Whenever the Bundesbank starts to acquire sterling as a result of market intervention, the Bank of England is obliged to reimburse it in marks or ecu within 75 days of the end of the calandar month in which the intervention takes place.

A similar arrangement applies to any loans that the Bundesbank makes to the Bank of England to enable the latter to intervene in the exchange markets. Therefore, the Bundesbank is required under this agreement to acquire sterling only for about three months, after which it must be repaid out of the UK's foreign exchange reserves, with the UK accepting all of the foreign exchange risk incurred by the intervention of both central banks.

Intra-marginal intervention: The Basle- Nyborg agreement in 1987 extended the ERM rules to allow for joint intervention before currencies have reached the absolute limits of their bands, since by then it is often too late to reverse the momentum of a speculative attack. Although trumpeted as a break- through for the cause of combined intervention, the requirement on the Bundesbank (or any central bank with a strong currency) to assist weakening currencies is very limited.

While the agreement says that there is a 'presumption' that the Bundesbank should co-operate by purchasing a weakening currency before it reaches its absolute divergence limits in the ERM, it is not automatically required to do so. And assuming that it is willing to co-operate at all, the amount that it is expected to purchase is limited to a maximum of 200 per cent of any country's debtor quota in the EC's short-term monetary support mechanism. In Britain's case, this maximum is equivalent to only Ecu3.87bn ( pounds 2.8bn), which might cover only a day or two of really heavy pressure against sterling.

The EC's arrangements for joint intervention therefore turn out to be heavily circumscribed in both time and quantity. Even in the extreme case of marginal intervention, the central bank of a weakening currency is able to buy only a breathing space of about three months before all support needs to be financed out of its own reserves.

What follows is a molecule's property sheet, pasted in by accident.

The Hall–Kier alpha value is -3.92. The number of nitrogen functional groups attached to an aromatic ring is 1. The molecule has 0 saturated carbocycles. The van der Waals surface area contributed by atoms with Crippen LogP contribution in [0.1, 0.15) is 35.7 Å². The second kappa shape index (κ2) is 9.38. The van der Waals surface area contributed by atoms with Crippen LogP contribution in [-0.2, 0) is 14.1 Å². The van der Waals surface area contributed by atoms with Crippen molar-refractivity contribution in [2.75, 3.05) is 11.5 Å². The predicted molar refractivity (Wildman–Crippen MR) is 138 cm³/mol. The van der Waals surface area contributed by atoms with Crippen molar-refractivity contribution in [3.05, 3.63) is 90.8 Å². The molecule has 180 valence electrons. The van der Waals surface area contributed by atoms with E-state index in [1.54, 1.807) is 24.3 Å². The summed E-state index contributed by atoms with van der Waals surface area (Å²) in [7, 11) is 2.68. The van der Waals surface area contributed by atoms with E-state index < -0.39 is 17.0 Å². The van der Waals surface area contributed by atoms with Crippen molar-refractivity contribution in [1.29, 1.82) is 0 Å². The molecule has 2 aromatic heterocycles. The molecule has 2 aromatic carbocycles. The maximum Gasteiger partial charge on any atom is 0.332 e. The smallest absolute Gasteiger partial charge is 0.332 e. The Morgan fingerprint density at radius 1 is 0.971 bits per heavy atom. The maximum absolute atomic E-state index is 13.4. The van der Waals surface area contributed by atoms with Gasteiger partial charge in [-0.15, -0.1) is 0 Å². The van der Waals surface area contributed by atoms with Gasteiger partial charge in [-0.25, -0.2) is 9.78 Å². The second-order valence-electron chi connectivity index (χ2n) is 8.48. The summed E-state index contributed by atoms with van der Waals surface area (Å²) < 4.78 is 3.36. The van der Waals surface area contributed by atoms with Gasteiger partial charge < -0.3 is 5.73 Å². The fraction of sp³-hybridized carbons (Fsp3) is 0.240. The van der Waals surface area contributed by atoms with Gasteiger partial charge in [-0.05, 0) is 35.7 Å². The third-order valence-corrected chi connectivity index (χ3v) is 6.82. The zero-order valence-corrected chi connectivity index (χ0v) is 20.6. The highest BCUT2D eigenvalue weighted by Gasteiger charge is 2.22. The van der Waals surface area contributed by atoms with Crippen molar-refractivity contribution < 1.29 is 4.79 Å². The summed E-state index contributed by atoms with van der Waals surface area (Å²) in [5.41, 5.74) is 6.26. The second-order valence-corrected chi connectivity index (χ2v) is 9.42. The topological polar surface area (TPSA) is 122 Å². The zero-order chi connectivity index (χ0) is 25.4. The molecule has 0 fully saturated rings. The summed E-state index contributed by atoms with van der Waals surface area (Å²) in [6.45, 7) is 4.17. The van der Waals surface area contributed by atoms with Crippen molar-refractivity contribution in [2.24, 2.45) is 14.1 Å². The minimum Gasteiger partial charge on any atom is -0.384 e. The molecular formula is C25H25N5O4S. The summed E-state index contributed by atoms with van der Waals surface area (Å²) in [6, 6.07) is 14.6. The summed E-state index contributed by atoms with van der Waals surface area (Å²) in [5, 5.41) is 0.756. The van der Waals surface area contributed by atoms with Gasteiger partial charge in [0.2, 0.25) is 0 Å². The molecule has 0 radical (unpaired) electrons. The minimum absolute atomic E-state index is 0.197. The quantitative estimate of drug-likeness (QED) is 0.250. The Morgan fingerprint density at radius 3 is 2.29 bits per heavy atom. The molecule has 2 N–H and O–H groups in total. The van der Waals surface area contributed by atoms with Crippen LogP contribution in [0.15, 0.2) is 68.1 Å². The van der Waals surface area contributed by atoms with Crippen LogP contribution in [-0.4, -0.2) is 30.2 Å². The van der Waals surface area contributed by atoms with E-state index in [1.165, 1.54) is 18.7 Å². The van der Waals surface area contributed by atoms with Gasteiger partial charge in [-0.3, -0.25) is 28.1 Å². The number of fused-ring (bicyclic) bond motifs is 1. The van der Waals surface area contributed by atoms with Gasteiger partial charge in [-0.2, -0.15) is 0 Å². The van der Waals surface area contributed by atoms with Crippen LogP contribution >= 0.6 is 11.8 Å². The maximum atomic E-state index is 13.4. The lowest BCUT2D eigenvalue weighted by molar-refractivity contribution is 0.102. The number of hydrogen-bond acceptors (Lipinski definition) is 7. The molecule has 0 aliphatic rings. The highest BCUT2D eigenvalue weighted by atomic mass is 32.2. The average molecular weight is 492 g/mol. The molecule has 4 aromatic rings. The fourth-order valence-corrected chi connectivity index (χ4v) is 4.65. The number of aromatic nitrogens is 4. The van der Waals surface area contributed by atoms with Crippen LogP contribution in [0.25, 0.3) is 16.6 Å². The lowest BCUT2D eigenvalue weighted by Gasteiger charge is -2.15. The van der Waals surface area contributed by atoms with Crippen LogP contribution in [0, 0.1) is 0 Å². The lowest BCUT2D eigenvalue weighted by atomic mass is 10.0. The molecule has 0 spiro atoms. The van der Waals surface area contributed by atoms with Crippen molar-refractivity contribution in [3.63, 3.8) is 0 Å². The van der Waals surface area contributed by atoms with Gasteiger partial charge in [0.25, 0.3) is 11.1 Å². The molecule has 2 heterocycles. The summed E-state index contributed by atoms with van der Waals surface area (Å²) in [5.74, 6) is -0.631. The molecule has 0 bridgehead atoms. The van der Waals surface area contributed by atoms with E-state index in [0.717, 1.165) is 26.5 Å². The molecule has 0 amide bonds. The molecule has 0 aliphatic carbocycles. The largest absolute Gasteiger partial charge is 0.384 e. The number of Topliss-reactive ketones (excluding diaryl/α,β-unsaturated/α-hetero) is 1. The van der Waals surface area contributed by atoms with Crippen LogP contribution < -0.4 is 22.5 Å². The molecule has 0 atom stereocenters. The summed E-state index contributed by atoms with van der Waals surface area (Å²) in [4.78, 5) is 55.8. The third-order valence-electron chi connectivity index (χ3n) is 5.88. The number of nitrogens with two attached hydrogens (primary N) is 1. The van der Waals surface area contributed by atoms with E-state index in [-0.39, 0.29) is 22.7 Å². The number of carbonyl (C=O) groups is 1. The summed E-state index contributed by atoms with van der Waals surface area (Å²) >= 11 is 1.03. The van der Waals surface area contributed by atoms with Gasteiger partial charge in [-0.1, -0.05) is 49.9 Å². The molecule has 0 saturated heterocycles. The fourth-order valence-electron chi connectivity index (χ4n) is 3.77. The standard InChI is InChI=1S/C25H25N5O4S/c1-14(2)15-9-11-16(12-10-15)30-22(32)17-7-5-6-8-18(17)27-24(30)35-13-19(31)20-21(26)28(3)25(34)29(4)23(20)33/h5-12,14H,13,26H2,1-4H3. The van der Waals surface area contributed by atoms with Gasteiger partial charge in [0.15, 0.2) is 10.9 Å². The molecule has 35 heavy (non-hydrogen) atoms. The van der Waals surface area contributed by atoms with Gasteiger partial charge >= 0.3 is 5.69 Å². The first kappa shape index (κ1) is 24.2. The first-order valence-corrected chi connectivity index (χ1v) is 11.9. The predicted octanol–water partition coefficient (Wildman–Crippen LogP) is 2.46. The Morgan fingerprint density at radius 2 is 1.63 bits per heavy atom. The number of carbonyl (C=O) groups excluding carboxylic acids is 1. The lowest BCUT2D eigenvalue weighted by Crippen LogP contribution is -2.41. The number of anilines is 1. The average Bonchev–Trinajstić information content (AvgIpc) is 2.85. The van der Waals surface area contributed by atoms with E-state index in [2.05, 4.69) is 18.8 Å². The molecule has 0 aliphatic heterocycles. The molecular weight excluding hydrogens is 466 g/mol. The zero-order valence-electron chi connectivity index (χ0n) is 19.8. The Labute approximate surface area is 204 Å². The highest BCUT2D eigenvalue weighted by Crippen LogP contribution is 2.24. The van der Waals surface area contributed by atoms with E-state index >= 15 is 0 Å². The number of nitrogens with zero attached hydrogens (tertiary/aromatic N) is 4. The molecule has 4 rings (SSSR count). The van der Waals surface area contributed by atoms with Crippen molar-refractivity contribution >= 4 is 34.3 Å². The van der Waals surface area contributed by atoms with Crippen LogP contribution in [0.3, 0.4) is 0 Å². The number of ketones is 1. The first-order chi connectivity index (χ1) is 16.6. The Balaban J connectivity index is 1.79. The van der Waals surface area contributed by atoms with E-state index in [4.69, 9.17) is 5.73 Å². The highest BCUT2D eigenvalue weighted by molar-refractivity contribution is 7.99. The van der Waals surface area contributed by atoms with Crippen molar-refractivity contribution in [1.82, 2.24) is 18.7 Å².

In practice, this means that intervention can be expected to be really useful only for a few weeks, since once the markets know that the reserves are dropping, the selling pressure against a weakening currency is usually exacerbated.

A recent case in point is Italy, where the reserves dropped by almost one-third from dollars 34bn to dollars 24bn in July alone. Once this process starts, the markets know that the central bank concerned cannot afford to keep intervening for much longer, and the EC's joint intervention arrangements do little more than delay the inevitable choice between devaluation and higher interest rates.

Reasonable gamble

The UK is not yet in the dire position of Italy (though, as the graph shows, its foreign exchange reserves, as a proportion of imports, are only slightly higher). It is a reasonable gamble for the Government to use the facilities of the ERM to try to get as far as the French referendum without either increasing base rates or devaluing sterling.

The short-term financing facilities of the ERM were designed with precisely this type of temporary problem in mind and, if the French vote 'yes', then pressures in the ERM might abate, especially if the Bundesbank decides not to raise the Lombard rate in October or November.

However, this really is only a short- term palliative, and anyone who believes that intervention can ease the choice between devaluation and higher base rates for more than a few weeks is, in foreign exchange market parlance, just smoking dope.